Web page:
If the rest of the Ultimate line folds, Marvel could keep publishing Ultimate Comics: Spider-Man anyway. It would ensure the book was easy to repackage for bookstores, and it would place the character in a huge sandbox without the worry of other books routinely shaking up the status quo. Events in other Ultimate books always felt like awkward derailments to Spider-Man’s story, anyway.
Ultimate Comics: Spider-Man going solo would also carry a huge risk. Superhero readers have been trained to think in terms of books that “count” and books that don’t. That’s why so many books have “Avengers” or “X-Men” or “Wolverine” in the title. That’s why we have double-shipping of ongoing serials and very few finite miniseries. With three titles, the Ultimate Universe already suffers from a sense of “doesn’t count.” If reduced to just one book, it would really struggle. That might not matter if the title can survive entirely on bookstore sales, but that’s asking a lot for an ongoing serial. (Approached for comment, Marvel did not wish to share any bookstore sales data.)
There is another way for Morales to survive if the Ultimate line dies, and Marvel has already hinted at it. The solicit for the second issue of Cataclysm boasts, “MILES MORALES is headed to the Marvel Universe.” That could be hype for a temporary crossover, but it seems like a plausible change of address. The arrival of the Marvel Universe version of Galactus in the Ultimate Universe has kicked open the door between realities, and Miles Morales seems primed to walk through.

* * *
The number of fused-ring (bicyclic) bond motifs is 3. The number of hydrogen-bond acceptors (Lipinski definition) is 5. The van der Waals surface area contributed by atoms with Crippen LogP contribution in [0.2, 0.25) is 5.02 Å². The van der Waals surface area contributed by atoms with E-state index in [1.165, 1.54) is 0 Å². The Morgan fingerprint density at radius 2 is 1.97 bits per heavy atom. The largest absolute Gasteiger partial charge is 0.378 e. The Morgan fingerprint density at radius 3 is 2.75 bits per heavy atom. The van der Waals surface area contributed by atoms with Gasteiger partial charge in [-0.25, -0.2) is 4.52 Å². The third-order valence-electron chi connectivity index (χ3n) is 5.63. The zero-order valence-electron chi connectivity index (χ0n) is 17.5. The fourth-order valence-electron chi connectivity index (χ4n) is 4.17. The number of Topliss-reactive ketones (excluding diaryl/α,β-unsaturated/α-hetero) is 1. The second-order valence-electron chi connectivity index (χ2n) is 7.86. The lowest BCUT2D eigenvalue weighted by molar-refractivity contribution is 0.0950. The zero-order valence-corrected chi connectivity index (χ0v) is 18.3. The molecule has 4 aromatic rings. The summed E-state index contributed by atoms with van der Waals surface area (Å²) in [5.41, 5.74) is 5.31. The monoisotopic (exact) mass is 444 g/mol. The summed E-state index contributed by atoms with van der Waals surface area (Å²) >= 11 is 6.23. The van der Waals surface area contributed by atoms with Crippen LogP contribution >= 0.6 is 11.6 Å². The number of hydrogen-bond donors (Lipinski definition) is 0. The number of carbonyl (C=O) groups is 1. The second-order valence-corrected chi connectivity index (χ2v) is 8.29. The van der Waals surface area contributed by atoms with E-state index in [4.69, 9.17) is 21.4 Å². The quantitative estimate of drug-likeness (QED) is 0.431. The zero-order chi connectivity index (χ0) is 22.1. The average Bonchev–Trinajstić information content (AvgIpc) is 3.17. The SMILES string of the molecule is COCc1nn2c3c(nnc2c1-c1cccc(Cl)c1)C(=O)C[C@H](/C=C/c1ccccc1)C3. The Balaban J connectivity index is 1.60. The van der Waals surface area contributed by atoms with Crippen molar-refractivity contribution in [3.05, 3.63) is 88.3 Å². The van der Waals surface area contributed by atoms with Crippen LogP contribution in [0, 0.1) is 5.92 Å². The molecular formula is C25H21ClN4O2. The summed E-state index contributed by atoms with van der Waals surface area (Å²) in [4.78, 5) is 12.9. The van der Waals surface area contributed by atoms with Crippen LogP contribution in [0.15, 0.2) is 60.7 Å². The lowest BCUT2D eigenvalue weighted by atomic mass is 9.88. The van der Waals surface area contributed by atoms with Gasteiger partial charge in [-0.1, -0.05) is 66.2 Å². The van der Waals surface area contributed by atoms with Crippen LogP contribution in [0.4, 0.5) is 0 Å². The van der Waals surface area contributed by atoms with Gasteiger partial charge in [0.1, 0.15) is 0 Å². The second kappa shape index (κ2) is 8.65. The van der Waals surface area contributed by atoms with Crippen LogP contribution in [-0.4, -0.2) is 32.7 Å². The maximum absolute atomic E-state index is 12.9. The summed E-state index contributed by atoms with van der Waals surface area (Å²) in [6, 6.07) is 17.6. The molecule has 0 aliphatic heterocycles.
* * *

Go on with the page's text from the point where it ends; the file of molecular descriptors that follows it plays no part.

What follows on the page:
The idea has a lot of appeal. It would place the character in the middle of the universe that “matters” most to readers. It would let him play with the heroes and villains that people know best. It would give the character a legitimacy that the Ultimate Universe doesn’t have.
The idea also has problems. The Marvel Universe has the Spider-Man, the one readers care about most; the one with 50 years of back story (give or take a Satanic pact). There’s no vacancy for Miles Morales. What would the Marvel Universe do with two Spider-Men?
If Morales permanently relocates to the Marvel U, I see three ways it could play out.
The most radical possibility is that Miles Morales replaces Peter Parker again. That wouldn’t be hard to pull off in current continuity. Per the current Superior Spider-Man book, Peter Parker is already dead, and his body occupied by the mind of his old foe Doctor Octopus. Instead of bringing Parker back, Marvel could eliminate the Superior Spider-Man (Doc Ock) and slide Morales in to the vacancy. It fits together so seamlessly that one could imagine it was Marvel’s plan all along.
This would be an incredibly bold move. And the thing about incredibly bold moves in superhero comics is that they all get reversed eventually. Peter Parker will come back, no matter who fills his suit in the meantime. If Morales replaces Parker in the Marvel U, it will be a strictly temporary appointment.